Monday, April 17, 2017

On Class Size and Contract

Readers of this blog may recall that, along with my MORE-New Action high school colleagues, I introduced a class size resolution to the UFT Executive Board last December. I did this in response to an outrageous ruling by an arbitrator. The arbitrator ruled that every teacher at Francis Lewis High School with oversized classes be relieved for one C6 period per week.

Evidently, the arbitrator believed an extra 40 minutes of prep time would compensate for having class sizes above 34. (Amazingly, the same arbitrator said Forest Hills would get one C6 period per oversized class, so if you had two oversized classes there, you got two C6 periods off, as opposed to the one you'd get at Lewis.)

I was just a little upset by that, and that's why I worked on that resolution. Predictably, Unity Caucus rejected our resolution outright. The reason they gave was that "we" had sacrificed so as to place class size in the contract. I found that argument ridiculous, as that happened 50 years ago when almost none of us were in the system, and when a whole lot of people in the room had not even been born.

So there I was, with an absurd ruling from a $1600 a day arbitrator, and with union leadership essentially siding with her, telling me she had made rulings that were not insane in the past. While I was encouraged to hear she'd had lucid moments, I was still outraged by the ruling. I decided to write it up and send it to the Daily News, and what do you know, they published it.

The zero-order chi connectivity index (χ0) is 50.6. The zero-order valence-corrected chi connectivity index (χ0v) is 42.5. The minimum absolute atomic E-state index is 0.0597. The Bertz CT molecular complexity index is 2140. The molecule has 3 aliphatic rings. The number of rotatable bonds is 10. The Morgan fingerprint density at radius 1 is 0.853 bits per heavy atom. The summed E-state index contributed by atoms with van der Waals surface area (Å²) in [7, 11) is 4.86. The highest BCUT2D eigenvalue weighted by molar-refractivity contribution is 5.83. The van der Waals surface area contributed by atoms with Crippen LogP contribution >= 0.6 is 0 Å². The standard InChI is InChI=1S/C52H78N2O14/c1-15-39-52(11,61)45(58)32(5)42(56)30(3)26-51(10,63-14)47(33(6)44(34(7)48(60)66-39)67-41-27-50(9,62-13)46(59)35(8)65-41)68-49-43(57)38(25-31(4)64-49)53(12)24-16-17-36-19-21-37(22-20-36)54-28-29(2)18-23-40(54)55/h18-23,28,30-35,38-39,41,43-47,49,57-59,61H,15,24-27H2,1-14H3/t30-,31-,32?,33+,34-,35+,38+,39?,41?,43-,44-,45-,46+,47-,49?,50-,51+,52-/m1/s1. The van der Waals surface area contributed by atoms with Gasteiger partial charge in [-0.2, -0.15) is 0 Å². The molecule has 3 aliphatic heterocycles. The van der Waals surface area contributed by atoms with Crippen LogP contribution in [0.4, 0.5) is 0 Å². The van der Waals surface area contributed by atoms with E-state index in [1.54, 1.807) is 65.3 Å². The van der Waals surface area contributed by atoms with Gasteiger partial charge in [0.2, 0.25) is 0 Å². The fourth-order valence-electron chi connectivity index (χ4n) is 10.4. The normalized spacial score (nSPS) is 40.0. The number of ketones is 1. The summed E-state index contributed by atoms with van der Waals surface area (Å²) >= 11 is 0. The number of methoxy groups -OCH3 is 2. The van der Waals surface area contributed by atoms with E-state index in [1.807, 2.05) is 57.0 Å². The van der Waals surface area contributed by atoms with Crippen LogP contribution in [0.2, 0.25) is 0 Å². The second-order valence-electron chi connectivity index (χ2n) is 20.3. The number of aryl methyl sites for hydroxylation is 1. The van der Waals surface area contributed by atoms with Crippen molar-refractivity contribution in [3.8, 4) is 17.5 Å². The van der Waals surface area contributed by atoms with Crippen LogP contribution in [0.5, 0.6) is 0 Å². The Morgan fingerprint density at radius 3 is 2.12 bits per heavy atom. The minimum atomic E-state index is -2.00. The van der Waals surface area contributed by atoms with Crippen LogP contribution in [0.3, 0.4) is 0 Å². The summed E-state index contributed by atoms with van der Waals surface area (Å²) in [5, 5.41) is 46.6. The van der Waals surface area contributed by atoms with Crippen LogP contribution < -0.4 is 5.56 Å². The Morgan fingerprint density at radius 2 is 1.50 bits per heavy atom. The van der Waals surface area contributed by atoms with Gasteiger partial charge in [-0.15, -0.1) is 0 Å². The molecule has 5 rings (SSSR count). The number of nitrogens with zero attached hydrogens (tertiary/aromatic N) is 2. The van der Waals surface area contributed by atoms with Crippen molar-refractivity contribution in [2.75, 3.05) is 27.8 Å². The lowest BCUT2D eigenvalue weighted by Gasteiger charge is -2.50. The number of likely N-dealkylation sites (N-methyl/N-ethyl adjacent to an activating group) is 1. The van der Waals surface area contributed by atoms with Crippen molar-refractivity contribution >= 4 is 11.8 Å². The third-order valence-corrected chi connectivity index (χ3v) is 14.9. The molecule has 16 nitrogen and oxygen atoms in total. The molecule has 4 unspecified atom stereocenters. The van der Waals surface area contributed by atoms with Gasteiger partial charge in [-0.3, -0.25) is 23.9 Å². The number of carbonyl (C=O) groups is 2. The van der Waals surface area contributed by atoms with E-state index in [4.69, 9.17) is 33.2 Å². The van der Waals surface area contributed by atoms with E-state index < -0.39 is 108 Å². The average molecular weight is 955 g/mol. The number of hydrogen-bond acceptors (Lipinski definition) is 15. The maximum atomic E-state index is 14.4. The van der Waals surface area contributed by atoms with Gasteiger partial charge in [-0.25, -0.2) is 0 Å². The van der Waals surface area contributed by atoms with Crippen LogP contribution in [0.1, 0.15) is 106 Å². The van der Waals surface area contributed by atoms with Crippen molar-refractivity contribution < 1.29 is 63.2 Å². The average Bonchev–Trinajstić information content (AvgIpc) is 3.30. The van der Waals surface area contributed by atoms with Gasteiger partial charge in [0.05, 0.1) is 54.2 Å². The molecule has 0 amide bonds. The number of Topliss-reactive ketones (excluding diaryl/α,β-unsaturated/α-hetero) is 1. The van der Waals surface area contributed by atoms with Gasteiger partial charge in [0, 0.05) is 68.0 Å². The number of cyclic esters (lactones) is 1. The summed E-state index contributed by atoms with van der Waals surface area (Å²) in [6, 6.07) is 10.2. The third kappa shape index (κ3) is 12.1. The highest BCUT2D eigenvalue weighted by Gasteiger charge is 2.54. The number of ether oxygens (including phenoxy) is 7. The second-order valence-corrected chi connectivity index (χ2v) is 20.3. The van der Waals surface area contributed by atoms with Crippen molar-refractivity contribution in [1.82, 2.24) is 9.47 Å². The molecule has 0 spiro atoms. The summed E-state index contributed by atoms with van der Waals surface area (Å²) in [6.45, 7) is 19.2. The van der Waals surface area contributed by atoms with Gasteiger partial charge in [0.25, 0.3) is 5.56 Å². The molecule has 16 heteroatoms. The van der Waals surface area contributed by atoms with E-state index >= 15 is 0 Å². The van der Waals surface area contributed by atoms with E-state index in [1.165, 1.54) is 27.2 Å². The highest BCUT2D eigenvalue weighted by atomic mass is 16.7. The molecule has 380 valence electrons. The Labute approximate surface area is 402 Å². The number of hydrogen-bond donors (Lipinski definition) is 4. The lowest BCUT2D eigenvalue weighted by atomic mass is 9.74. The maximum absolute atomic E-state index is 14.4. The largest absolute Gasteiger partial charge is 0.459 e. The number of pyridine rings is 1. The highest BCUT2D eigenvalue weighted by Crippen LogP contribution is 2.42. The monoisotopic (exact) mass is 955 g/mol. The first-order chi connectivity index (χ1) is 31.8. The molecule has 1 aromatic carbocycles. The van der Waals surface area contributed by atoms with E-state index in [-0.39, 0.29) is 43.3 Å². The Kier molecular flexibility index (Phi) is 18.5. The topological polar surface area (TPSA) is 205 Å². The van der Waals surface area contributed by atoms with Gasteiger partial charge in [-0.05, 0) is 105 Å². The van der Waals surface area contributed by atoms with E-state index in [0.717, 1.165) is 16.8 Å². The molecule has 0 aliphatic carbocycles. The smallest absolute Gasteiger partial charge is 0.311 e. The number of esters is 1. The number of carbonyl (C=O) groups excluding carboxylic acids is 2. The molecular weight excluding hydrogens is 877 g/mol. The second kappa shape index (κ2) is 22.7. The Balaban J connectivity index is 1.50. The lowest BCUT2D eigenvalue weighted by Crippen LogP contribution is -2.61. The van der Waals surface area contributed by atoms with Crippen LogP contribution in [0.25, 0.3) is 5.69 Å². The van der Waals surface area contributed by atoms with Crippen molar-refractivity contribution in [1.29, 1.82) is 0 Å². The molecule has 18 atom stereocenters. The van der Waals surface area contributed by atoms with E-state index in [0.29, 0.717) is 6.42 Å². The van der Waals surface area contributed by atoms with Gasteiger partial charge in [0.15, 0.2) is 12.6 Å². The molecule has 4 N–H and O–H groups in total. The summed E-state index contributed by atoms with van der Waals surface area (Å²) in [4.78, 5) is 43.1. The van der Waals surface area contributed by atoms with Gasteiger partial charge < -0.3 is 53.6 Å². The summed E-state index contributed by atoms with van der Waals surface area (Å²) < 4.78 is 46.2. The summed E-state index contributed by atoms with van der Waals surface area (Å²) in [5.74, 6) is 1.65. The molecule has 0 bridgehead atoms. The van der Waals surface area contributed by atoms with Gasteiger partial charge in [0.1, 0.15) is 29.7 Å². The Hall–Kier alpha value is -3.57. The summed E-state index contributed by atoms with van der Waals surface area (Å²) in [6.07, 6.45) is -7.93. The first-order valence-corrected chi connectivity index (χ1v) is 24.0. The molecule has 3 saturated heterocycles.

While UFT leadership did not accept the resolution, they had formed a committee to meet and discuss class sizes. Now it's great to talk about this stuff and try to work it out, but meanwhile we were still stuck with the stupid ruling from the arbitrator. UFT, my administration and I had a few meetings about this, and I contended if we were to have an action plan for oversized classes, it ought to demand a second qualified subject teacher help with them. For example, if I had 38 students, maybe a certified ESL teacher could take the students most in need of targeted assistance somewhere in the building and offer them assistance.

Of course we still had oversized classes in February, and UFT filed a grievance on our behalf. I received the rulings for Francis Lewis, Flushing, Hillcrest and Forest Hills and they are identical. Arbitrator Jay M. Siegel ordered that all schools reduce class sizes and come into compliance. He ordered, if it were necessary, that the schools create additional classes to do so.

My UFT contact told me this was the strongest language he'd ever seen. I'm happy about that, because honestly, this is how it should be done. If principals think they can overcrowd hundreds of classes and they'll lose one day of tutoring, why the hell shouldn't they continue to do so? How does it affect their bottom line? I don't see it.

If, on the other hand, principals know they can be ordered into compliance, it's a different issue. Principals may think twice before oversizing classes. Of course that ruling is only four schools, and I can't say how reflective it is of the city as a whole. I cannot say for sure that my Daily News article had any influence, and UFT leadership cannot say for sure that the committee changed anything. Maybe we're both right. Maybe we're both wrong.

Regardless of what happened or why, I'm glad of the result. I have differences with leadership, but this isn't one of them. I hope this is replicated all over the city.
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